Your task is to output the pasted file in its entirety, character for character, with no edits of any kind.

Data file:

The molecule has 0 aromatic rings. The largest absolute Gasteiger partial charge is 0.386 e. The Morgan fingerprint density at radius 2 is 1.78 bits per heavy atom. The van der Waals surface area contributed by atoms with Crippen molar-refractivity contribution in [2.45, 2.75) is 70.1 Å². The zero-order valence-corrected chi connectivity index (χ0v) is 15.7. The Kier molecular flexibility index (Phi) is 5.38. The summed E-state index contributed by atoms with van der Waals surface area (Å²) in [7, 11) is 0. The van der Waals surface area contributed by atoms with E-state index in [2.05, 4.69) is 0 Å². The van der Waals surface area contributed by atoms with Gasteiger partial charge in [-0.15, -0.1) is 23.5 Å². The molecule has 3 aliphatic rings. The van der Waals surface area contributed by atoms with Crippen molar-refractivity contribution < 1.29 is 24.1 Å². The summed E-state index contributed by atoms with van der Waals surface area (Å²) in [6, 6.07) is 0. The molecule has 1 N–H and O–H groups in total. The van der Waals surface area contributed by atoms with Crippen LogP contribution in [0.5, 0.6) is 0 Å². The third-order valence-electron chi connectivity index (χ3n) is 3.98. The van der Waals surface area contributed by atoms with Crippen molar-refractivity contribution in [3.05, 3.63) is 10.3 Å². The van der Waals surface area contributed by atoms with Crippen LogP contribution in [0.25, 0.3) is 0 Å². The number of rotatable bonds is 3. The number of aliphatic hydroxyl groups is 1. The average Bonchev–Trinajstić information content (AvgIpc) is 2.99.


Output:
The molecule has 0 aromatic rings. The largest absolute Gasteiger partial charge is 0.386 e. The Morgan fingerprint density at radius 2 is 1.78 bits per heavy atom. The van der Waals surface area contributed by atoms with Crippen molar-refractivity contribution in [2.45, 2.75) is 70.1 Å². The zero-order valence-corrected chi connectivity index (χ0v) is 15.7. The Kier molecular flexibility index (Phi) is 5.38. The summed E-state index contributed by atoms with van der Waals surface area (Å²) in [7, 11) is 0. The van der Waals surface area contributed by atoms with E-state index in [2.05, 4.69) is 0 Å². The van der Waals surface area contributed by atoms with Gasteiger partial charge in [-0.15, -0.1) is 23.5 Å². The molecule has 3 aliphatic rings. The van der Waals surface area contributed by atoms with Crippen molar-refractivity contribution < 1.29 is 24.1 Å². The summed E-state index contributed by atoms with van der Waals surface area (Å²) in [6, 6.07) is 0. The molecule has 1 N–H and O–H groups in total. The van der Waals surface area contributed by atoms with Crippen LogP contribution in [0.5, 0.6) is 0 Å². The third-order valence-electron chi connectivity index (χ3n) is 3.98. The van der Waals surface area contributed by atoms with Crippen molar-refractivity contribution in [3.05, 3.63) is 10.3 Å². The van der Waals surface area contributed by atoms with Crippen LogP contribution in [0.25, 0.3) is 0 Å². The number of rotatable bonds is 3. The number of aliphatic hydroxyl groups is 1. The average Bonchev–Trinajstić information content (AvgIpc) is 2.99.